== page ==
Thanks to Formula One engineers, our cars are a lot more safe and a lot less boring.
As redundant as competitive sports may seem compared to the more crucial facets of society, the spirit of competition, which breeds a never-ending need to improve, can trickle into every day life and change things for the better. Formula One cars are no exception to this rule, and it's the tireless work of engineers looking to shave time off a lap one tenth at a time that has improved everyday passenger cars for the better. One such invention is the disc brake.
Previously cars used drum brakes, which disintegrated faster, retained heat, and made stopping distances considerably longer. With the advent of disc brakes, first seen on the Jaguar C-Type race car, countless lives have been saved thanks to the reduced distances needed to come to a stop. Now, it seems that carbon fiber will be the next F1 technology to go mainstream.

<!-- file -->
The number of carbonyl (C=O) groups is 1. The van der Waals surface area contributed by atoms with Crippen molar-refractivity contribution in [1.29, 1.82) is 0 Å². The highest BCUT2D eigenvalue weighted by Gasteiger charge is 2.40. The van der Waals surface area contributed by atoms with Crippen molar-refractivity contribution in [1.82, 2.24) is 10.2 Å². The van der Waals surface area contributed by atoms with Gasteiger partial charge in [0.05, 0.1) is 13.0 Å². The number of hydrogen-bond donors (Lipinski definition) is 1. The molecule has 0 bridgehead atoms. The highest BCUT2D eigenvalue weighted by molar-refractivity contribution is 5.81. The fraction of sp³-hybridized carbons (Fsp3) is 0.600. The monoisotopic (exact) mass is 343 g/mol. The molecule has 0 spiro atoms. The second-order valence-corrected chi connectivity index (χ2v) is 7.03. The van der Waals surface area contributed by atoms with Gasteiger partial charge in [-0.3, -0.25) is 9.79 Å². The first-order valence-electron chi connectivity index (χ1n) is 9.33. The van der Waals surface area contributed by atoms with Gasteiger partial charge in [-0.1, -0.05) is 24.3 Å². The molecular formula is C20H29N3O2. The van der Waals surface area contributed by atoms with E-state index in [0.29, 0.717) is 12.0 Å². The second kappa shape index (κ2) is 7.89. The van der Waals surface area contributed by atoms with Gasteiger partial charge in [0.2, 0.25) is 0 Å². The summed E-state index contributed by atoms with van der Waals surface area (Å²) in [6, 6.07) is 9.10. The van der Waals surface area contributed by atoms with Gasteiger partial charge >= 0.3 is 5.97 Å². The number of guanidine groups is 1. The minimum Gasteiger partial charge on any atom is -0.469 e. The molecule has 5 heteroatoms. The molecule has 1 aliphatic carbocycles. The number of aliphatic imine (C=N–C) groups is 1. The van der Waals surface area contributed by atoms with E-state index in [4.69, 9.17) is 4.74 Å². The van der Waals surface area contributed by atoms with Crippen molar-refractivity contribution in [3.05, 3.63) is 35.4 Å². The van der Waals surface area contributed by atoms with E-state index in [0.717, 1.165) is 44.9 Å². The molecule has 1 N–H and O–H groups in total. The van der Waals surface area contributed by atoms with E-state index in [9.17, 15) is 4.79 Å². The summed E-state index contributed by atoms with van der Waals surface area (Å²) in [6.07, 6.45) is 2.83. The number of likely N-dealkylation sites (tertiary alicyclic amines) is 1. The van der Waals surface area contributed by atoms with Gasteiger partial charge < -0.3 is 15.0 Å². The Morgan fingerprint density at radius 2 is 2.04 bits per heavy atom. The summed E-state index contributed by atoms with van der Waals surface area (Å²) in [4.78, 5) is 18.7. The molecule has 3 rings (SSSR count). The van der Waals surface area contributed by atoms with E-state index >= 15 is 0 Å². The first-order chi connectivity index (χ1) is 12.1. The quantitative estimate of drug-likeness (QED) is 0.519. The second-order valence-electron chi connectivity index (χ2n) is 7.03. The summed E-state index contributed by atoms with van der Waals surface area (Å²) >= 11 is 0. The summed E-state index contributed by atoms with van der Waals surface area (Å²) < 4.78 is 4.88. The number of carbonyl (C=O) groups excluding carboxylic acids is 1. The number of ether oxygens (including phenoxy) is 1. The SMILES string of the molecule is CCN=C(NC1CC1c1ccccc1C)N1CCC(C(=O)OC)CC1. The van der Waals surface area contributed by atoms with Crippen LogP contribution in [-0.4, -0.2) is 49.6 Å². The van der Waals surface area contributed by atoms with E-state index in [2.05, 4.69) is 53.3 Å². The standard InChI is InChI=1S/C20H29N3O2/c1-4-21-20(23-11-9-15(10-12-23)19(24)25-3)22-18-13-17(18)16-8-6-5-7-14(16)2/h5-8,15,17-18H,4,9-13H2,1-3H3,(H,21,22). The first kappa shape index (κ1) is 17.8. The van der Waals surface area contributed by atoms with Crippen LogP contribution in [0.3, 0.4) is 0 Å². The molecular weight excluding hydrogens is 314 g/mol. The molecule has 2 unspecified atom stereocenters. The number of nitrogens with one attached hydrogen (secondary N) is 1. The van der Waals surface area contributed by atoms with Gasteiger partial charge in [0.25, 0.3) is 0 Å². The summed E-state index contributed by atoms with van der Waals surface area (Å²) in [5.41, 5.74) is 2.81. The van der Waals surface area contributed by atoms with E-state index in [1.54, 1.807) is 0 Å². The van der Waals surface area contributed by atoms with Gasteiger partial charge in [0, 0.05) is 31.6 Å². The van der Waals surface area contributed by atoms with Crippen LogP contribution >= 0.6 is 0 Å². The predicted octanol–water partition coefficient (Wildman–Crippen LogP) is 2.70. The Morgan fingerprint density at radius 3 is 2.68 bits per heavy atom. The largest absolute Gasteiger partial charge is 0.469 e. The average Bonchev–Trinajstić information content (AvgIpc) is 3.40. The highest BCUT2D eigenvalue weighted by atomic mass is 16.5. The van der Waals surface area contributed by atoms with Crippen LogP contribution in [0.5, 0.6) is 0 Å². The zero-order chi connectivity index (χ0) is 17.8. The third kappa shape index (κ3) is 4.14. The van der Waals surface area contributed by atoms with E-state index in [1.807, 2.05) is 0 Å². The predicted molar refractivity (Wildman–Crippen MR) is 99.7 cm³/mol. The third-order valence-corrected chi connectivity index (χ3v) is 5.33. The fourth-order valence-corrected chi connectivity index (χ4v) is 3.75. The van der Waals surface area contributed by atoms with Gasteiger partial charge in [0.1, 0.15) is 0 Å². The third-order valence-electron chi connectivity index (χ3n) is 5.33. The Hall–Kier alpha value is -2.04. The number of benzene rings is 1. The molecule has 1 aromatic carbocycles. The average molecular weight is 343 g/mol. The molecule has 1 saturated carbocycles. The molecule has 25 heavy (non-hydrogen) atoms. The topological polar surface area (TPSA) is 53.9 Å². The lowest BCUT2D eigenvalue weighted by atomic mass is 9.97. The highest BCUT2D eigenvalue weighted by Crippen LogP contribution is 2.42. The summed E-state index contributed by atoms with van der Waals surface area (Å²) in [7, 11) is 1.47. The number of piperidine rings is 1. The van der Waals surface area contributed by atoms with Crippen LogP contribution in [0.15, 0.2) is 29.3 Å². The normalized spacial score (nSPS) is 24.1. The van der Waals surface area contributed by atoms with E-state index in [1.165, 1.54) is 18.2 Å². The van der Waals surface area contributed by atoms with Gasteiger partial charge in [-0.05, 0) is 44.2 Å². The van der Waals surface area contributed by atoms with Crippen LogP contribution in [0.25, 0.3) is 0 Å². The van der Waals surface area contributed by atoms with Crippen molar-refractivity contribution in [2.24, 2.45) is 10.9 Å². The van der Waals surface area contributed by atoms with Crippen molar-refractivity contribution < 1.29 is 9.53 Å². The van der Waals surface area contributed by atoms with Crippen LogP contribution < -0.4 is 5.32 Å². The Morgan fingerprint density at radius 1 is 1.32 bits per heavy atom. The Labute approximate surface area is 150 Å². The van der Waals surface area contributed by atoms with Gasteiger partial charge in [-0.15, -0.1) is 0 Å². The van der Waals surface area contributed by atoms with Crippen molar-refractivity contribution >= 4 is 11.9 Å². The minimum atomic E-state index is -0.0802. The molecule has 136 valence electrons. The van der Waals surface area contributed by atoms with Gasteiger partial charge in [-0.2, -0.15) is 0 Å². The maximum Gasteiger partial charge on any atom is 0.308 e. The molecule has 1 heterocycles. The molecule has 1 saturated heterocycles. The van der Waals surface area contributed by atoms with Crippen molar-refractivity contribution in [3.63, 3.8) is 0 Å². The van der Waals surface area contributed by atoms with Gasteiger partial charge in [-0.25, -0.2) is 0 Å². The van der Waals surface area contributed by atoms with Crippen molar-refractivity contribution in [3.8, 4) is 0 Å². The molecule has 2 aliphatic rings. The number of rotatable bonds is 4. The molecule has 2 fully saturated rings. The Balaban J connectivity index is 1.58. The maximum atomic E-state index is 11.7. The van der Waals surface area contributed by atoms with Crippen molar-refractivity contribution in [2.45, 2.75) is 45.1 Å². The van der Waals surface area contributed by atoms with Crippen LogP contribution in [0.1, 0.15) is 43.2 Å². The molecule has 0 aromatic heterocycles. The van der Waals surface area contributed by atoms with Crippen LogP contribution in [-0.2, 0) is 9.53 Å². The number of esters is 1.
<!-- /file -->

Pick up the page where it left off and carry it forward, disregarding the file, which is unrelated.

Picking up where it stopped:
Not only does it save weight, making cars more fuel efficient and easier to handle, but it makes for a fairly safe crash structure that absorbs an impact and, at least in the case of John Watson's crash at the 1981 Monza Gran Prix, harms the driver less than cars made of metal. With investment on the part of mainstream automakers, the price of carbon fiber could be dropped far enough to make it viable for profit-generating cars. All of these innovations may pale in comparison to aerodynamics research, which has been distilled from F1 racing to the modern passenger car. Thanks to these engineers and the crazy drivers that pilot their cars, our own rides have gotten and will get better.